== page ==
Rationale: Impulsivity is associated with increased risk for alcoholism. Alcohol also may increase impulsive behavior, although little is known about the processes underlying this effect.
Objectives: This study tested a model proposing that the executive processes of working memory (WM) and conditional associative learning (CAL) modulate behavioral inhibition. Subjects had either a positive (FHP) or a negative (FHN) family history of alcoholism. Hypotheses were that alcohol would increase Go/No-Go impulsive responding but only in subjects with low working memory capacity (low-WM), low-CAL ability, or FHP for alcoholism. The model also predicted that WM and CAL modulate inhibitory responses to contingency reversal on a Go/No-Go task.
Methods: A Go/No-Go learning task with a midway contingency reversal was administered to 71 FHP and 78 FHN subjects when sober and after drinking one of two moderate doses of alcohol. WM (digits backward) and CAL (conditional spatial association task) were also assessed when sober.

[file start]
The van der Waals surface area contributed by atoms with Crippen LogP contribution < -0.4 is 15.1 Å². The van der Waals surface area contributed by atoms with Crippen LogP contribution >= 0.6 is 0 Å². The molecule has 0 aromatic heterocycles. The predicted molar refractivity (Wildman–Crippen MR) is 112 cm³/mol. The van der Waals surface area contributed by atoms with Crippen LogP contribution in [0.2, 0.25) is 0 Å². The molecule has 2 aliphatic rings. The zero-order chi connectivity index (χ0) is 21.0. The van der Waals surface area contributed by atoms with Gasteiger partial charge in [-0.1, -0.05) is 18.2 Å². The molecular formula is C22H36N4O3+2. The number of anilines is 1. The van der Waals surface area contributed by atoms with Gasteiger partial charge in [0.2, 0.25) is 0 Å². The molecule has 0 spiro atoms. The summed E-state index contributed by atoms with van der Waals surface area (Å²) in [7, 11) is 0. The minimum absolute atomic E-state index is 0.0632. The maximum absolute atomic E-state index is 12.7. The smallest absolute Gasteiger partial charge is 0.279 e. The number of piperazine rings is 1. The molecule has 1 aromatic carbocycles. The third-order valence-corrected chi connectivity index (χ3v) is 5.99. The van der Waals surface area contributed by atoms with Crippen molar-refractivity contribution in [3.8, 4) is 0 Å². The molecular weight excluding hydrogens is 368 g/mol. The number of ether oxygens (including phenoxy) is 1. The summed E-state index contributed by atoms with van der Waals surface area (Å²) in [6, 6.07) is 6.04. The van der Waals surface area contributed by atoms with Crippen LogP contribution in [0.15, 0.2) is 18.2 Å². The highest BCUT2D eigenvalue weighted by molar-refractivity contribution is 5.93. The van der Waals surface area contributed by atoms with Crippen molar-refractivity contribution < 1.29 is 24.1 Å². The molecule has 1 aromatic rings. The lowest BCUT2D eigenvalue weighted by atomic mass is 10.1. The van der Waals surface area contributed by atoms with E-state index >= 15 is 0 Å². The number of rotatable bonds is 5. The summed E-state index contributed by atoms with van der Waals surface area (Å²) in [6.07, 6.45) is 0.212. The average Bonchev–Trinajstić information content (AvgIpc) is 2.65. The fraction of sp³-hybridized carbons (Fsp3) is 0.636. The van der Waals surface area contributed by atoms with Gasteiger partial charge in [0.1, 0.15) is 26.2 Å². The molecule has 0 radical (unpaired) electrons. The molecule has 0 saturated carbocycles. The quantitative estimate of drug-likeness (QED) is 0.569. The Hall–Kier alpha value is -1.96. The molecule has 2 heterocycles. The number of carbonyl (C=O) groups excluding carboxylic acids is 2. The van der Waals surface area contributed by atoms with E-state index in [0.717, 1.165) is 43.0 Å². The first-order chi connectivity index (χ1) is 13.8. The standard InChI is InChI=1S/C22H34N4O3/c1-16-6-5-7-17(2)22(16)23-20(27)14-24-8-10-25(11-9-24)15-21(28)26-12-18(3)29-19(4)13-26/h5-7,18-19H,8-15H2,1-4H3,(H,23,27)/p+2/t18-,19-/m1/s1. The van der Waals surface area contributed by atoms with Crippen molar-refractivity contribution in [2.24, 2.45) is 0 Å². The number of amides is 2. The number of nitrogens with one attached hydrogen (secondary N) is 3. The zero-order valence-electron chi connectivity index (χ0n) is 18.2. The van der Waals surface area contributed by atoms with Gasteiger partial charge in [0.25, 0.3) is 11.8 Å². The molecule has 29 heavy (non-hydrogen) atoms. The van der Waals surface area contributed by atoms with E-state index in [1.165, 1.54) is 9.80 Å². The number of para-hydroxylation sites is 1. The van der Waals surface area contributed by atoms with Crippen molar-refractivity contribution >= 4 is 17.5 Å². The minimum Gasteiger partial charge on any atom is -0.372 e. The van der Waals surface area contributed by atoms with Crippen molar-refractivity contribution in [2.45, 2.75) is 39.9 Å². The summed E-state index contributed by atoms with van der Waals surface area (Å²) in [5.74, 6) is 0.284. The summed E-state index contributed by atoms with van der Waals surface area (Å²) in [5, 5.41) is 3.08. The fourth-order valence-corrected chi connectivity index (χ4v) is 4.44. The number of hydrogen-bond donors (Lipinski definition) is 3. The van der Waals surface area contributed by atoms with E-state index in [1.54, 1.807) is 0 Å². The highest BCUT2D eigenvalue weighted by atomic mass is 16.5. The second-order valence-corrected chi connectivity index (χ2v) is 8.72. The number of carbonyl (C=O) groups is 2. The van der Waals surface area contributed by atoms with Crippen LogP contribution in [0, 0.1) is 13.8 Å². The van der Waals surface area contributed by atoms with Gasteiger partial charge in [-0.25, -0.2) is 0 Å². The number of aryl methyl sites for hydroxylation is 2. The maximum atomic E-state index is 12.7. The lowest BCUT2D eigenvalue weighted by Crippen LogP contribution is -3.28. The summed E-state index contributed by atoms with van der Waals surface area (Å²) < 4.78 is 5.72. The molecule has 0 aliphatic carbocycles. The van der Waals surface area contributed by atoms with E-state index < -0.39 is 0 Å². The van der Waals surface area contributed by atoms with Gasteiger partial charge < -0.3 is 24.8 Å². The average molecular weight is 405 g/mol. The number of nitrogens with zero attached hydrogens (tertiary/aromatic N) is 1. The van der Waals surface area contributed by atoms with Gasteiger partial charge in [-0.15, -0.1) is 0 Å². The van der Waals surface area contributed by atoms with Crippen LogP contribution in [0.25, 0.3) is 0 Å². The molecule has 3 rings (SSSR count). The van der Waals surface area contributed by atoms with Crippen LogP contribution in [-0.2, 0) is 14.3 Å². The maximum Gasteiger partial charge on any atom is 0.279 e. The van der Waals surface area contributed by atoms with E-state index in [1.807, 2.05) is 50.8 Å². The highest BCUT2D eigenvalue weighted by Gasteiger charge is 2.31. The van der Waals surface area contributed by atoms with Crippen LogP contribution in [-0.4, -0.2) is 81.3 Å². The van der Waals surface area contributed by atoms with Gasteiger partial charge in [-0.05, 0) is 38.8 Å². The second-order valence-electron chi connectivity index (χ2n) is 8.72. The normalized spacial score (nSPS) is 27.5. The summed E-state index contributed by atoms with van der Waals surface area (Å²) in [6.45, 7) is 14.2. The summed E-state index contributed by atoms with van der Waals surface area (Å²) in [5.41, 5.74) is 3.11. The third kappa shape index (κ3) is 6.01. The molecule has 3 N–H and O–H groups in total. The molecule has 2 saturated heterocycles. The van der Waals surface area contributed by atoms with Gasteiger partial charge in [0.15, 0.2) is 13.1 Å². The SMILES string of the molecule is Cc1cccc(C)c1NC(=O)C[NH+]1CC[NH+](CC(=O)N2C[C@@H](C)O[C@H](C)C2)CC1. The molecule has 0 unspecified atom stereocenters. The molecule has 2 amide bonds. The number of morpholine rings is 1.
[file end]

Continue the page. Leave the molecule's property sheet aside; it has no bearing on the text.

Results: Alcohol resulted in more false alarms but only in low-WM subjects. Both WM and CAL modulated learning to inhibit behavior after contingency reversal, suggesting separate modulation mechanisms for WM and CAL. Subjects with low- capacity WM and subjects with low-capacity CAL ability had more difficulty learning response inhibition after contingency reversal. FHPs and FHNs did not differ in their response to alcohol.
Conclusions: The results support our model of the modulatory role of WM and CAL in the ongoing regulation of behavioral inhibitory systems. The results also suggest that individuals with low capacity WM are more susceptible to alcohol's effect of increasing impulsive behavior, suggesting that alcohol reduces the capacity of working memory to modulate response inhibition.